Fiber arts regaining popularity

Fiber arts regaining popularity

By Lisa Palmeno, Staff Writer

Traditionally known as knit and crochet, fiber arts are regaining popularity as outlets for creativity and relaxation.

Most people are accustomed to seeing crocheted and knitted scarves, hats and trinkets at craft fairs and booths at the malls, but the age-old art forms carry more meaning for those who have learned the techniques. To the casual observer, these are merely crafts for those with a little extra time on their hands. To actually create a complex piece for the home or apparel, though, a great deal of practice is involved in reading and altering patterns to fit correctly, keeping the right tension, and knowing which materials and tools will work for a chosen piece. Skilled fiber artists must also know proper washing, blocking and maintenance of the materials they are using.

Crochet originated in the Middle East thousands of years ago and developed into renaissance period pattern imitations of Guipure and Richelieu laces and needlepoint embroidery. Single motifs tied with picot bars grew out of the imitations and were then fully developed by crochet workers in Ireland, manifesting as rural Irish motifs. Later, crochet work was used for complete fabrics instead of just lace decorations (The Pattern Library, Crochet, 1981).

Fishermen used crochet for their nets as well as for Aran- patterned clothing to keep warm while at sea.

Patterns cropped up around the world, giving way to a thriving cottage industry in the mid-19th century, an industry that created thousands of jobs for people during the potato famine, and historical documentation reports that many Irish citizens immigrated to America on money made in the crochet business.

Styles have dictated patterns available throughout the ages, and those who create the originals and then sell the patterns usually go unsung, with perhaps the exception of Vanna White, whose crochet pattern books focus on beautiful items for the home. Yes, the lady who turns the letters has a brain, and anyone who has ever tried to read a crochet or knitting pattern realizes that writing a pattern takes a very experienced fiber artist.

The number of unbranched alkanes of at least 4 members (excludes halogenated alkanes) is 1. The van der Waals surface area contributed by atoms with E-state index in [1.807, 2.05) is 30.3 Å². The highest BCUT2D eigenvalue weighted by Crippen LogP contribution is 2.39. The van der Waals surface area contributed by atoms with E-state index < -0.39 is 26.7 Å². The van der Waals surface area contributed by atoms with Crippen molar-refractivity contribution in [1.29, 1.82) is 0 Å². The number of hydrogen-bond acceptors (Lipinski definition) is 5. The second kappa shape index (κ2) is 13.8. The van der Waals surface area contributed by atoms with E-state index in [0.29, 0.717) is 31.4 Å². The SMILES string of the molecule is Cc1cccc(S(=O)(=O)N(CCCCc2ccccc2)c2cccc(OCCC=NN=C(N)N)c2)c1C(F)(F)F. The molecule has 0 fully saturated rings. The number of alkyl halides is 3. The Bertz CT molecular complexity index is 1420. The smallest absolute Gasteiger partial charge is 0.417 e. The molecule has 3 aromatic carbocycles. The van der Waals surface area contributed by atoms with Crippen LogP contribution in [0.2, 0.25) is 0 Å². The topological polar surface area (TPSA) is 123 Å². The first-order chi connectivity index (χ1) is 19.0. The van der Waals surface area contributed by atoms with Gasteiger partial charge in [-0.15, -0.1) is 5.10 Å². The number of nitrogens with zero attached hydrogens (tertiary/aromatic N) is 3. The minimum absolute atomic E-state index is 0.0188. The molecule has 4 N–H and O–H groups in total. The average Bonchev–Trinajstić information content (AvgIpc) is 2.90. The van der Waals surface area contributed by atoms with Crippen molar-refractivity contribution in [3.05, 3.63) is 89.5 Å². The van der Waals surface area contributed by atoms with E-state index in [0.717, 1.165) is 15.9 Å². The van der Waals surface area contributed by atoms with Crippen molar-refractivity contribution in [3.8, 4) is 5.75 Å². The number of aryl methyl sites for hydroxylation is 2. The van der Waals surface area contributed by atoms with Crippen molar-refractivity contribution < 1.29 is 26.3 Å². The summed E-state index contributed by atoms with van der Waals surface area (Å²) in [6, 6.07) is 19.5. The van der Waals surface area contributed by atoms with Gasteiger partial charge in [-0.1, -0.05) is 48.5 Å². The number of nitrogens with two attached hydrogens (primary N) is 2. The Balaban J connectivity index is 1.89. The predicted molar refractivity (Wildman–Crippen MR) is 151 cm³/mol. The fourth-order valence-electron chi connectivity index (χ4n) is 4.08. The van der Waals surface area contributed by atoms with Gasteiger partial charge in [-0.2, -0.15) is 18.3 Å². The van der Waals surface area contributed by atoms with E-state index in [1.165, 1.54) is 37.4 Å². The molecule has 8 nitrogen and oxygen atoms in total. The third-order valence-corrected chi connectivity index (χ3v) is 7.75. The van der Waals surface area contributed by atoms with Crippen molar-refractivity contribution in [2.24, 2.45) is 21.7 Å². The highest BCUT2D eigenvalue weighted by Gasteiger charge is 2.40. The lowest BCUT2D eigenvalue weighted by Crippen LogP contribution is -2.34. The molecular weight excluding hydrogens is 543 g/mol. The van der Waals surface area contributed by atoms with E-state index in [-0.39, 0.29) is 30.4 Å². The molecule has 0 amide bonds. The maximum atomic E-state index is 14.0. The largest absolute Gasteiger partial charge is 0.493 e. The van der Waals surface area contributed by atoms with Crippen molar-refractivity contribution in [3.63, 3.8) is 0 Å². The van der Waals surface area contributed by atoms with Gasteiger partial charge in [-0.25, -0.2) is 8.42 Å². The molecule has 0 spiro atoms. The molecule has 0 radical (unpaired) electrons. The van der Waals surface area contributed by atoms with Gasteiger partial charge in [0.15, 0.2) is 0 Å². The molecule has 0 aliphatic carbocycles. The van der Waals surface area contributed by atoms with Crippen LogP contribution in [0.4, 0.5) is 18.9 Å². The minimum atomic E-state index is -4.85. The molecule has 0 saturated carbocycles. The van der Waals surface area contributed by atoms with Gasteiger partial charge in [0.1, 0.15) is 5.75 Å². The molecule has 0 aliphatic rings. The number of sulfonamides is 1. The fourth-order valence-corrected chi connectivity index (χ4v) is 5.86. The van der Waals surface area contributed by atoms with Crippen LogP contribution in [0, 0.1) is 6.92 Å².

The February 22, 2002 issue of Chicago Sun-Times gave coverage to Pate Conaway’s knitting project, “Knitting for My Soul.” Conaway’s experiment was part of the 12×12: New Artists/ New Work exhibition series at the Museum of Contemporary Art in Chicago. Conaway knitted rope-thick cotton into a pair of 8-foot mittens with a 4-foot pair of needles made from pine dowels. He created the piece as a demonstration for patrons and actually spent the night inside one of the mittens at the Museum.

Local fiber arts lovers have also generated new interest in knit and crochet. Becky Maselli and Sue Gibbons at Unique Yarns, Inc. at 7969 Forest Hills Rd. and Lisa Grenlund, owner of Yarn Sellar, 6128 E. Riverside Blvd., both in Loves Park, offer classes for fiber arts. Both stores carry finer fabrics such as Dale of Norway, Trendsetter and Plymouth that were once only available at huge warehouses or from catalogs. Unique Yarns. Inc. recently held a trunk show for Manos del Uruguay yarns and hosted a learn to knit a one-of-a-kind designer jacket with national fiber arts Designer Christina Bylsma from Madison, Wisconsin.

Since forming their business partnership, Maselli and Gibbons have added summer classes for kids, an open house, and classes in spinning, weaving and dyeing. Both stores also still carry catalogs so customers can order special kits and fabrics not available in-store. To find out more about classes and events call Yarn Sellar at (815)637-9666 and/or Unique Yarns at (815)282-5481.

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